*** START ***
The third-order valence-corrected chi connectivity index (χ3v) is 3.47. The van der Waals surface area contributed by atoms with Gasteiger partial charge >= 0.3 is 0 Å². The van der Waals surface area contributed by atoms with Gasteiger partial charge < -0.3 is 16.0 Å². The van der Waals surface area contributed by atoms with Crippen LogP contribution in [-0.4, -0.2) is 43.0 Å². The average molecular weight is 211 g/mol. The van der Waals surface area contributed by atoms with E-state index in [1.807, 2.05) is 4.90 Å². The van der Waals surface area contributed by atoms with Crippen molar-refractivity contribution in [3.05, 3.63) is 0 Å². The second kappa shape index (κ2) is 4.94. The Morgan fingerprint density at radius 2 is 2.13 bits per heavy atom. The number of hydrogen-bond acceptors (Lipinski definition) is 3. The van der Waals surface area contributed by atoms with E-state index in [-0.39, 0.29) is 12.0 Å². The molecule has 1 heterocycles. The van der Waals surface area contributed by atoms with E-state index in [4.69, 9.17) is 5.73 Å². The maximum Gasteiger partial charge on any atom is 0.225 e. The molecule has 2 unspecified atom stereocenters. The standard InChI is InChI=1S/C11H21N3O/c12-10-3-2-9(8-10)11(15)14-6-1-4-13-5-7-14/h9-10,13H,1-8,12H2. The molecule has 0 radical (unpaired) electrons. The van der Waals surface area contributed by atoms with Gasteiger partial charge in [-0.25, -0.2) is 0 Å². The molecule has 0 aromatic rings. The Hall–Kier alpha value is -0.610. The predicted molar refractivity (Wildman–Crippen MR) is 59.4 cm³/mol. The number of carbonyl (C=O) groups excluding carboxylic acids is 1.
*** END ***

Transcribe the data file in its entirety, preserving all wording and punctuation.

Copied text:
The third-order valence-corrected chi connectivity index (χ3v) is 3.47. The van der Waals surface area contributed by atoms with Gasteiger partial charge >= 0.3 is 0 Å². The van der Waals surface area contributed by atoms with Gasteiger partial charge < -0.3 is 16.0 Å². The van der Waals surface area contributed by atoms with Crippen LogP contribution in [-0.4, -0.2) is 43.0 Å². The average molecular weight is 211 g/mol. The van der Waals surface area contributed by atoms with E-state index in [1.807, 2.05) is 4.90 Å². The van der Waals surface area contributed by atoms with Crippen molar-refractivity contribution in [3.05, 3.63) is 0 Å². The second kappa shape index (κ2) is 4.94. The Morgan fingerprint density at radius 2 is 2.13 bits per heavy atom. The number of hydrogen-bond acceptors (Lipinski definition) is 3. The van der Waals surface area contributed by atoms with E-state index in [-0.39, 0.29) is 12.0 Å². The molecule has 1 heterocycles. The van der Waals surface area contributed by atoms with E-state index in [4.69, 9.17) is 5.73 Å². The maximum Gasteiger partial charge on any atom is 0.225 e. The molecule has 2 unspecified atom stereocenters. The standard InChI is InChI=1S/C11H21N3O/c12-10-3-2-9(8-10)11(15)14-6-1-4-13-5-7-14/h9-10,13H,1-8,12H2. The molecule has 0 radical (unpaired) electrons. The van der Waals surface area contributed by atoms with Gasteiger partial charge in [-0.25, -0.2) is 0 Å². The molecule has 0 aromatic rings. The Hall–Kier alpha value is -0.610. The predicted molar refractivity (Wildman–Crippen MR) is 59.4 cm³/mol. The number of carbonyl (C=O) groups excluding carboxylic acids is 1.